G: You started out in the business quite young, and I know your parents were watching over your career. And then you set out on your own and started taking chances on riskier material. What guiding principles do you follow in choosing what projects are best for you both as an artist and in terms of career?
HG: Well, I think a lot of it is the script. I think when you read the script if you feel excited about the story, or something about the story makes you relate to what is going on. Or to be honest, sometimes I think, "Well, what kind of energy do you want to put out in the world?", too. You know, "Do you want to put out something that's positive?" And I think a lot—I really, like—when I see the world, I think, "I want to see women more empowered," so I'd love to see more things out there that are empowering to women. So I definitely do really want to do things like that, as much as they are available to me.
G: That's something I wanted to ask you about, too, is that some of your most high-profile or memorable or big-budget, Hollywood kind of roles have been some kind of questionably hyper-sexual women, but always in a context that makes sense for the story, whether it's a Victorian streetwalker, or a porn star, or in Bowfinger, the comically ambitious actress, or Felicity Shagwell. And I wonder have you ever had to request script changes to protect yourself or your characters from exploitation, or you've just been maybe lucky in that respect?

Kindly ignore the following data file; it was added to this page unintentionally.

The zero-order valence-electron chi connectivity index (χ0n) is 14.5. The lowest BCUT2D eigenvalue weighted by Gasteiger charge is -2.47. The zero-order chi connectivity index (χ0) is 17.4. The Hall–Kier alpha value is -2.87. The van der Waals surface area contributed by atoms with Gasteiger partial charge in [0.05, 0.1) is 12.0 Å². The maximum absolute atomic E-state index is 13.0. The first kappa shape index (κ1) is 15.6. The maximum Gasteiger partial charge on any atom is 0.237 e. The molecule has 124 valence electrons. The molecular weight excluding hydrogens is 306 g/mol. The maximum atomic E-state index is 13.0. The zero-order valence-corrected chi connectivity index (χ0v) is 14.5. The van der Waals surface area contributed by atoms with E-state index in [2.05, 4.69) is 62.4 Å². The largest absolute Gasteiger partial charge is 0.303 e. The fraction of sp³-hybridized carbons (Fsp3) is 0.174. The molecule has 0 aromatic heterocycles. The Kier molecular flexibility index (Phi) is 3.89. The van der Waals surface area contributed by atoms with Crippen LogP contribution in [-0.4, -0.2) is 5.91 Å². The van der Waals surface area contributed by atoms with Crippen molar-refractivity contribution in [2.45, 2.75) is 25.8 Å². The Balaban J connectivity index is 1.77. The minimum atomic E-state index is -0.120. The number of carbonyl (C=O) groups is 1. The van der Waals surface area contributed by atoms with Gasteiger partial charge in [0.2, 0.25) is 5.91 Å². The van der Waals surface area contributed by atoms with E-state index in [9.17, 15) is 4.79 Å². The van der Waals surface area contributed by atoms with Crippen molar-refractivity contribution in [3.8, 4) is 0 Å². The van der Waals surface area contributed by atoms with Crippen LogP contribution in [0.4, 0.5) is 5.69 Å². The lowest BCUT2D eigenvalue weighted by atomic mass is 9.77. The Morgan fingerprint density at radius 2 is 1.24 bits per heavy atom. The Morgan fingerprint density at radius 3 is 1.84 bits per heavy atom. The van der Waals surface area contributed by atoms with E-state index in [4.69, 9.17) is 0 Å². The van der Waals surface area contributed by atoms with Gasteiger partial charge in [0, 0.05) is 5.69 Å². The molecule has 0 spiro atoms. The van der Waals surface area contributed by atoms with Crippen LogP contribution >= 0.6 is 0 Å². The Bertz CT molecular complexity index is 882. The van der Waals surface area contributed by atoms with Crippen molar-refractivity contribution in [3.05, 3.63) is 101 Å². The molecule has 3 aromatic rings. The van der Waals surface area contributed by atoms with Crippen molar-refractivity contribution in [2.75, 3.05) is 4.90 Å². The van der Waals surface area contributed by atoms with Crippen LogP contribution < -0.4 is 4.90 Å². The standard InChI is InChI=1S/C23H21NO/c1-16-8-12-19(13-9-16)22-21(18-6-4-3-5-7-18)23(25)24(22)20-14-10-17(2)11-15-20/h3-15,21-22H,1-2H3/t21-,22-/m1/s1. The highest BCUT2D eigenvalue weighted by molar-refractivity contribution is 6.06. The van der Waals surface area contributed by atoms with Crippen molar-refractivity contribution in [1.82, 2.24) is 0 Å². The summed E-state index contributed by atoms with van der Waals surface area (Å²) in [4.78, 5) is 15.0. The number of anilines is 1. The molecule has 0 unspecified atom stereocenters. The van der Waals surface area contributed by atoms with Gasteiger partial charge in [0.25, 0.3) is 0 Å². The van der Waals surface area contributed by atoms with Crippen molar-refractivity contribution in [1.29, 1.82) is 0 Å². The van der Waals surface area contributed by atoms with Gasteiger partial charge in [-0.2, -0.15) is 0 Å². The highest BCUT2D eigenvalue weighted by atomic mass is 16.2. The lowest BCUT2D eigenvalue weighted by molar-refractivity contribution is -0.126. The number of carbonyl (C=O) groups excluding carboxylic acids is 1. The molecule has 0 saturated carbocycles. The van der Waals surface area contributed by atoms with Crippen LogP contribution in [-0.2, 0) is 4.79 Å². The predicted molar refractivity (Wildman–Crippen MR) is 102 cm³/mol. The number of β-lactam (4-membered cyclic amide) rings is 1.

HG: Um, well, I think it's really interesting how people have—I think our culture is kind of confused about sexuality. And I think that a lot of times—I mean, I grew up Catholic, and there are some things about that where I felt confused about sexuality. And I definitely think, like, sometimes women are blamed as like, "Oh, being sexual is bad, and it's bad that women are sexual," and it's not really taken up, "Well, why, why are they being perceived like"—you know, it's kind of really interesting: if a woman can stand there, and if a man perceives her sexual, he can say, "That's evil," but when really it's his perception of her that's sexual. She's just standing there. So I think that, you know, just sexuality in general is just a really interesting subject matter, and I think that through the centuries, it's just really interesting how women have been the scapegoat, a lot of times, of sexual confusion. I think people are confused about sexuality, and a lot of different times, I feel like women get blamed for it. So I just think that's an interesting subject. And I think that—as a woman, I just think—I think that hopefully everyone can feel good about their sexuality and just have the sexuality that they feel right about and they feel good with, and that women—I don't know. I think it's hard to feel that way, because I do feel like it's so confusing—we get so many confusing messages about it. And I think it's hard to have a good, healthy image about yourself, sexually.
G: I know you're developing some projects for yourself, and along the lines of what we were just talking about, one of them is a comedy called The Accidental Virgin. What is that about?